"Of course."
"Do you know what his occupation is?"
"Judging from the letterhead, he's in some sort of engineering business, manufacturing or trading or both. He has the title of Dipl. Ing., which I believe is the German equivalent of B. Sc. in engineering."
"That's right. He owns a comparatively modest factory which makes small air-cooled petrol engines of the sort that drive light generators and compressors; nothing spectacular. But he's also into trading, a sort of import-export business, which does include his engines but also a lot of other, much bigger stuff made by others who prefer not to conduct direct business with Israel because of the Arab boycott. This makes him a confidential agent, with his factory perhaps no more than a cover for those deals. It is profitable but also involves some risk and takes a certain amount of guts. He also seems to be genuinely friendly to Israel. He did serve in the Wehrmacht during the war, first with Rommel in Africa and then at the Russian front; not in the trenches but as an engineer, I think, vehicle maintenance and repair, farther back, which must have helped him to survive the war; nothing to do with SS atrocities, anyway."
"Al right. I'll try to give him as good a time on this cruise as I can."
"That would be nice. Actually what I came to ask is slightly more than that. Please keep an eye on him to make sure that nothing happens to him while he is here, starting with accidental accidents - on this I rely on you fully - and ending with organized ones."
"What organized ones? You mean someone like the Red Brigades or the Palestinians would try to bump him off down here, right in the lion's den, instead of in Europe where it's so much easier?"
"Something of the sort."
"Yankele, is this beer too strong for you? Are you suggesting they might try to shoot Werner Bauer while we're having breakfast on deck in the middle of the Gulf of Akaba?"
"Or put a bomb on his plane, or stick a limpet mine under your boat, or stage a driving accident, or snipe him off his camel during that desert trip of yours. They can be quite inventive when they try."
"But down here, under the very nose of our world-famous Secret Service?"
"Cobi, the service may be world-famous but it is not infallible, and sometimes more relaxed at home than abroad, and they know it. It has come a cropper more than once, but of course it keeps quiet about the croppers and publishes its successes only, when it can. Just for argument's sake, name one of the latter."
"Eichmann."

"All right, Eichmann. Almost nobody knew who Eichmann was until they caught him and made him world-famous, and almost nobody knows how many good men the Secret Service had lost in South America looking for someone bigger and better known like, say, Mengele, because those guys were better protected. Eichmann was a part of the machine allright, but a comparatively minor one, in charge of transportation. Ben- Gurion just had to have a Nazi criminal at the time, partly because of German reparations, to shut up the opposition which was screaming blue murder about the government accepting blood money from Germany, and partly to educate the youth, so he asked the Service to get him the biggest one they could lay their hands on, and Eichmann is what they came up with. There's also a lot of other well-known fuck-ups like the Lavon affair, and the wrong man shot in Norway, and lack of readiness for the Yom-Kippur war, and they are only the tips of the icebergs. The submerged parts are even more hair-raising."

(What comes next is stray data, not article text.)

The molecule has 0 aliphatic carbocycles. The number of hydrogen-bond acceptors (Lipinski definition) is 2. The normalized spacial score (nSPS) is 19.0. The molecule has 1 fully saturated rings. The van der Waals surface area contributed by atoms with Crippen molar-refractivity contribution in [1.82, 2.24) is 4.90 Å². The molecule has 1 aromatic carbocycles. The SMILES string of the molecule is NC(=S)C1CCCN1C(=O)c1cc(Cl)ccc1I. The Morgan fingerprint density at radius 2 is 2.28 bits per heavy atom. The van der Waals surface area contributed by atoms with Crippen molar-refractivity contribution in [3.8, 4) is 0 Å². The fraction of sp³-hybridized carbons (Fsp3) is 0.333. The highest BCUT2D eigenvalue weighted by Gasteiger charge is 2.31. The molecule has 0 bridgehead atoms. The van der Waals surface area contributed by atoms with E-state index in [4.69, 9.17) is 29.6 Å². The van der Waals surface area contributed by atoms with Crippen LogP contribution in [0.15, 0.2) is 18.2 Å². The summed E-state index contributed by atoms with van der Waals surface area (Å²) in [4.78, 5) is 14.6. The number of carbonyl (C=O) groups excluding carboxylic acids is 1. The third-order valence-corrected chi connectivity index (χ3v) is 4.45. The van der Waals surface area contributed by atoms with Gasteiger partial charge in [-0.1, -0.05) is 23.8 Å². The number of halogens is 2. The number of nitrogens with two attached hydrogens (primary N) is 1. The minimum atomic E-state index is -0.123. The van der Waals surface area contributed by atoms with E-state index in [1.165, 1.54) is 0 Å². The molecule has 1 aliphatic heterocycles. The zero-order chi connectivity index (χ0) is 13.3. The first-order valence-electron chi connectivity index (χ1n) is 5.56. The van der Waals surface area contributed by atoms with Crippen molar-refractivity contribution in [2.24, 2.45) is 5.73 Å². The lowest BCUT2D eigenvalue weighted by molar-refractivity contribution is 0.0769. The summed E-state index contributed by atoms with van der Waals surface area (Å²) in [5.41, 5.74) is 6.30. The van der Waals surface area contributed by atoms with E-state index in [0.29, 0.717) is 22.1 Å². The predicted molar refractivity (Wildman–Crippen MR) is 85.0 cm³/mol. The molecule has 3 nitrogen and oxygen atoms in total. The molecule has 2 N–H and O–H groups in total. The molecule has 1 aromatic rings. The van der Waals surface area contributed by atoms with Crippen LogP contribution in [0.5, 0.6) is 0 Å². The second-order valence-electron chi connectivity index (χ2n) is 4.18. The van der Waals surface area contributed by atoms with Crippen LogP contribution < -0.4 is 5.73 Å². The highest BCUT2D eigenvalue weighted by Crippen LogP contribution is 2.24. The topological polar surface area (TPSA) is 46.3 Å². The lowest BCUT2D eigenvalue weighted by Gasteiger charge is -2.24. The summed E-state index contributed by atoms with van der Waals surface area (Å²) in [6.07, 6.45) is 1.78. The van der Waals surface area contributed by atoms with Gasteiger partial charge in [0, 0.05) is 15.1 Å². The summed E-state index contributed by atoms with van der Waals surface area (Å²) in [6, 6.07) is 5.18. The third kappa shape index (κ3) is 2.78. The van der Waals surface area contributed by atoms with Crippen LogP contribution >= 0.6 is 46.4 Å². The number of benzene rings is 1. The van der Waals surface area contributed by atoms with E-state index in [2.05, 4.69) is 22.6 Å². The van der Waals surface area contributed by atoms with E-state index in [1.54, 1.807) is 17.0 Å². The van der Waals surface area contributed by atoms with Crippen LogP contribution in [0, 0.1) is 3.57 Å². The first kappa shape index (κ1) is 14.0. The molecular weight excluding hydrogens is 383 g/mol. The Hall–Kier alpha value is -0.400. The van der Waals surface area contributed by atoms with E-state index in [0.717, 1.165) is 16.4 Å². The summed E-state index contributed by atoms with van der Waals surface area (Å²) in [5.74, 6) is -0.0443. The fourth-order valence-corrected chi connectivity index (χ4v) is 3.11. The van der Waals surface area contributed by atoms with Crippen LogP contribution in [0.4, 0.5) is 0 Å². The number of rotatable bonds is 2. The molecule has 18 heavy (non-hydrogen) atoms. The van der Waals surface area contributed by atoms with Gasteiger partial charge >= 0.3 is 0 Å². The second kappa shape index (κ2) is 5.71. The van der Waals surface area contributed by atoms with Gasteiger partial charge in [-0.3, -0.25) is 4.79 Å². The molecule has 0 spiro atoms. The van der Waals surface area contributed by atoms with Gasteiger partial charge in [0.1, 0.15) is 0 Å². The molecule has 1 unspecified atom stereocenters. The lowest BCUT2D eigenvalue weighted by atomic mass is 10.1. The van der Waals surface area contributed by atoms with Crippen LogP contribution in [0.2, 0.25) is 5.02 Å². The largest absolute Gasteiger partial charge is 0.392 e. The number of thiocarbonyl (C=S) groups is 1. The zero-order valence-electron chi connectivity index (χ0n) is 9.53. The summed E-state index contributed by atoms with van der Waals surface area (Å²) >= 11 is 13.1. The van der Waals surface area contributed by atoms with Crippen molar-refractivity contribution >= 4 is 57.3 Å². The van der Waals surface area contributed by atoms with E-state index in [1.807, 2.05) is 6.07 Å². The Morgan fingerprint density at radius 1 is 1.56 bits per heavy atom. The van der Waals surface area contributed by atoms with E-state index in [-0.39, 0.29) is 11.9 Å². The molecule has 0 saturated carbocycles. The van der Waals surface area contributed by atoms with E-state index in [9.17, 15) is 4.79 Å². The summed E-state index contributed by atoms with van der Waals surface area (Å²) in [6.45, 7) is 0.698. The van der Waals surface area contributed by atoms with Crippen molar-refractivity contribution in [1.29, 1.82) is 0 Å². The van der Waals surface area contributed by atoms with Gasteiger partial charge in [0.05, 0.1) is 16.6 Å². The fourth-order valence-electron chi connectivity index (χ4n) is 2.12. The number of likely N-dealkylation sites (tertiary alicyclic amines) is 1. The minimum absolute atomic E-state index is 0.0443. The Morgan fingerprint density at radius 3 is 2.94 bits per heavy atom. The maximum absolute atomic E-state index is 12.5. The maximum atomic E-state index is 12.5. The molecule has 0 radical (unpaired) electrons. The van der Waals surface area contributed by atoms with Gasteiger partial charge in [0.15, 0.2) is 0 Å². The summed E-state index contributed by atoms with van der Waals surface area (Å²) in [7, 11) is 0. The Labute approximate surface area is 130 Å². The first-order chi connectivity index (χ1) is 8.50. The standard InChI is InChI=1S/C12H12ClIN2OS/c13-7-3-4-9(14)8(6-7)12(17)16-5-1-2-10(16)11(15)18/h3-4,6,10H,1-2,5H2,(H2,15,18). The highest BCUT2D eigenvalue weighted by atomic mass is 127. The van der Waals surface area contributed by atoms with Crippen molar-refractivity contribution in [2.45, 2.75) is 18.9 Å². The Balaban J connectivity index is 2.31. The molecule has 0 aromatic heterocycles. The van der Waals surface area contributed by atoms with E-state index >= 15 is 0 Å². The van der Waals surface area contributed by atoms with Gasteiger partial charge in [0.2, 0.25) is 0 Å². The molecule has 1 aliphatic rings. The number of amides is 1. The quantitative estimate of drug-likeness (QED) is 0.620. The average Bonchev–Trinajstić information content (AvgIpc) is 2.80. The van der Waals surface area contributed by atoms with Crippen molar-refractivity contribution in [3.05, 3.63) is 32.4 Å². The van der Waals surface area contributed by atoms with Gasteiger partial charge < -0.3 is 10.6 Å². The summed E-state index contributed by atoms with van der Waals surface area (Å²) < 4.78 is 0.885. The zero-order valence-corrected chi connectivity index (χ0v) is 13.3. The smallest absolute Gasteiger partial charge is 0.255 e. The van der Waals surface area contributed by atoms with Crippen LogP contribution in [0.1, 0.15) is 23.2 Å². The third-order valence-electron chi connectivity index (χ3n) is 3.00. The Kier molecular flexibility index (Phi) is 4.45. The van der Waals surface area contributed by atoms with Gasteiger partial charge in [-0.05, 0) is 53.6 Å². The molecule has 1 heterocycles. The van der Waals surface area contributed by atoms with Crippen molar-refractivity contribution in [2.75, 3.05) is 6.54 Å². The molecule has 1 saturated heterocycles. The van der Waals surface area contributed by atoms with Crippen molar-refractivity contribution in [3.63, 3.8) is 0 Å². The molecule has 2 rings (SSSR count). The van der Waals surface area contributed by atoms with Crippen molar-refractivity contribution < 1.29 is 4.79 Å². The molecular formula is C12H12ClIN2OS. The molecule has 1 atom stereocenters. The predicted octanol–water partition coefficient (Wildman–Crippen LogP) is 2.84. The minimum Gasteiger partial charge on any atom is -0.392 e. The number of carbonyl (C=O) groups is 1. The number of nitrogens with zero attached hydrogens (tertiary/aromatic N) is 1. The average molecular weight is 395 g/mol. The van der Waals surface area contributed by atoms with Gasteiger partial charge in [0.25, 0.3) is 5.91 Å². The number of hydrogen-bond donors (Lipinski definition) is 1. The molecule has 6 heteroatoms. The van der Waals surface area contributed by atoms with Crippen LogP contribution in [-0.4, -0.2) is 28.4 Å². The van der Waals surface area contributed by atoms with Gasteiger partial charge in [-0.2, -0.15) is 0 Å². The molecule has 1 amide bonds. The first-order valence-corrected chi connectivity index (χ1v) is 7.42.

Yankele was letting himself get depressed. He must have been thinking about his lack of promotion and being buried in Eilat, and I refilled his beer mug.

"Most of the time," he went on, "there is an awful lot of boring routine, red herrings, bickering and intrigue in the office, arse-licking for promotion, and, although it may be difficult to believe of the world-famous service, a surprising amount of stupidity as well. Anyway, I don't really believe they'd try to get at Werner Bauer down here, either; but just in case they do, it's our job to see to it that they won't succeed. Now, who are you other passengers?"

I showed him the list. Coming with Werner Bauer was Helga Schmidt, a secretary, also from Hamburg. There was no way of knowing whether she was Werner's secretary or someone else's, but she was almost certainly his girlfriend because he had reserved a double cabin for the two of them. There was one other German, Max Hoffmann from Frankfurt, a young insurance agent who, as he said in his letter, has recently completed a diving course and was keen on seeing the wonders of the tropical seas he had heard and read so much about and seen on television and in the cinema. Then there were two Frenchmen from Marseilles, bearing the reliable but unexciting names of Pierre Dubois and Claude Duchesne. They worked in the same office, had taken the scuba course together, and had done some diving along the Riviera coast and at a Club Mediterranee in North Africa. Closing the list was Olaf Jorgensen, a Norwegian soldier with the UN contingent in Lebanon where nothing much was happening, coming down for his annual leave. All the guests were certified skindivers, but none had ever dived coral reefs before, which made it practically certain that the cruise would be exciting and a great success.

'No, not a suspect lot," Yankele agreed. "But do keep your eyes skinned all the same, will you?"
"Of course. And how are things with you in general?"
"Oh, a quiet life; nothing dramatic." He said it in a slightly mocking and superior voice, having recovered from his momentary depression and implying that his life was full of hair-raising things he was not free to discuss.

I saw him to the gangplank, and on the way, saying goodnight to Maria, he allowed himself the familiarity of lightly ruffling her mane of blond curls.

"It was nothing.," I told her after he left. "He's a bit of a bureaucrat and felt he had to remind me to tell our guests not to photograph military objects or patrol boats. But we may be having another visitor before we can get down to those squid."

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1997 Zygmunt Frankel - All Rights Reserved.